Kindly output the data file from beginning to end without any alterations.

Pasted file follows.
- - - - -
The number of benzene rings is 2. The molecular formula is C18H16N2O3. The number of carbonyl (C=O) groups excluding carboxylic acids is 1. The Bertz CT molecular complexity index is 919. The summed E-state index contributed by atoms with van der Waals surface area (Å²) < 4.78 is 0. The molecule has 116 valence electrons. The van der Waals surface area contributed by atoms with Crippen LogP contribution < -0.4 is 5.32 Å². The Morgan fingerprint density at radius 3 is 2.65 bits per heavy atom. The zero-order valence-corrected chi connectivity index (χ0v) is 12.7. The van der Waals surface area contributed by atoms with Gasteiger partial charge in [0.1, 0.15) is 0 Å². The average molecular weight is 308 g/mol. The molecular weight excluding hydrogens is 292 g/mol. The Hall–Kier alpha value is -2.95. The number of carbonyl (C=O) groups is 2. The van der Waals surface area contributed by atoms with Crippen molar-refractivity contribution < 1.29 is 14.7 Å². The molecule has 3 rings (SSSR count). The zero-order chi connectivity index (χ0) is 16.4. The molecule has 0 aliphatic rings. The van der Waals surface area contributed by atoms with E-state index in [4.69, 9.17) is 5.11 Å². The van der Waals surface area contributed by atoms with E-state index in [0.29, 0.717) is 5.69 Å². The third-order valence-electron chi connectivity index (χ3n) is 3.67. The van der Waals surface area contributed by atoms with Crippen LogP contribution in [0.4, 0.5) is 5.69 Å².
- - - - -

The number of benzene rings is 2. The molecular formula is C18H16N2O3. The number of carbonyl (C=O) groups excluding carboxylic acids is 1. The Bertz CT molecular complexity index is 919. The summed E-state index contributed by atoms with van der Waals surface area (Å²) < 4.78 is 0. The molecule has 116 valence electrons. The van der Waals surface area contributed by atoms with Crippen LogP contribution < -0.4 is 5.32 Å². The Morgan fingerprint density at radius 3 is 2.65 bits per heavy atom. The zero-order valence-corrected chi connectivity index (χ0v) is 12.7. The van der Waals surface area contributed by atoms with Gasteiger partial charge in [0.1, 0.15) is 0 Å². The average molecular weight is 308 g/mol. The molecular weight excluding hydrogens is 292 g/mol. The Hall–Kier alpha value is -2.95. The number of carbonyl (C=O) groups is 2. The van der Waals surface area contributed by atoms with Crippen molar-refractivity contribution < 1.29 is 14.7 Å². The molecule has 3 rings (SSSR count). The zero-order chi connectivity index (χ0) is 16.4. The molecule has 0 aliphatic rings. The van der Waals surface area contributed by atoms with E-state index in [4.69, 9.17) is 5.11 Å². The van der Waals surface area contributed by atoms with E-state index in [0.29, 0.717) is 5.69 Å². The third-order valence-electron chi connectivity index (χ3n) is 3.67. The van der Waals surface area contributed by atoms with Crippen LogP contribution in [0.4, 0.5) is 5.69 Å².